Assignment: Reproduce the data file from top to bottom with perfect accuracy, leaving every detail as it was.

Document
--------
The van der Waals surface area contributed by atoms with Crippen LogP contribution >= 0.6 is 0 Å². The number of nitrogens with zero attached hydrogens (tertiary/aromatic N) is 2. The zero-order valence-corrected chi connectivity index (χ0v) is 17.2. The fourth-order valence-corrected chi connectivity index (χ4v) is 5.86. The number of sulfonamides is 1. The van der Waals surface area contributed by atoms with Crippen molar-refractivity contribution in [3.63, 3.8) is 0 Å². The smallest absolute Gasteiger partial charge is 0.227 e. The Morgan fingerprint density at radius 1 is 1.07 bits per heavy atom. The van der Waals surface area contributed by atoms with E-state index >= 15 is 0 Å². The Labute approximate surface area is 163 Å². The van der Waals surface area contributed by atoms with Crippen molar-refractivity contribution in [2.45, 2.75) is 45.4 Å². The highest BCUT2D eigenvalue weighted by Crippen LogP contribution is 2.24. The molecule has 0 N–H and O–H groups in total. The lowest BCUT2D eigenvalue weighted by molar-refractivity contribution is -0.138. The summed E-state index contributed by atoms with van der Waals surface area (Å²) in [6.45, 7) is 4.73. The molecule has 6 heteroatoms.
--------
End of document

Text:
The van der Waals surface area contributed by atoms with Crippen LogP contribution >= 0.6 is 0 Å². The number of nitrogens with zero attached hydrogens (tertiary/aromatic N) is 2. The zero-order valence-corrected chi connectivity index (χ0v) is 17.2. The fourth-order valence-corrected chi connectivity index (χ4v) is 5.86. The number of sulfonamides is 1. The van der Waals surface area contributed by atoms with Crippen molar-refractivity contribution in [3.63, 3.8) is 0 Å². The smallest absolute Gasteiger partial charge is 0.227 e. The Morgan fingerprint density at radius 1 is 1.07 bits per heavy atom. The van der Waals surface area contributed by atoms with E-state index >= 15 is 0 Å². The Labute approximate surface area is 163 Å². The van der Waals surface area contributed by atoms with Crippen molar-refractivity contribution in [2.45, 2.75) is 45.4 Å². The highest BCUT2D eigenvalue weighted by Crippen LogP contribution is 2.24. The molecule has 0 N–H and O–H groups in total. The lowest BCUT2D eigenvalue weighted by molar-refractivity contribution is -0.138. The summed E-state index contributed by atoms with van der Waals surface area (Å²) in [6.45, 7) is 4.73. The molecule has 6 heteroatoms.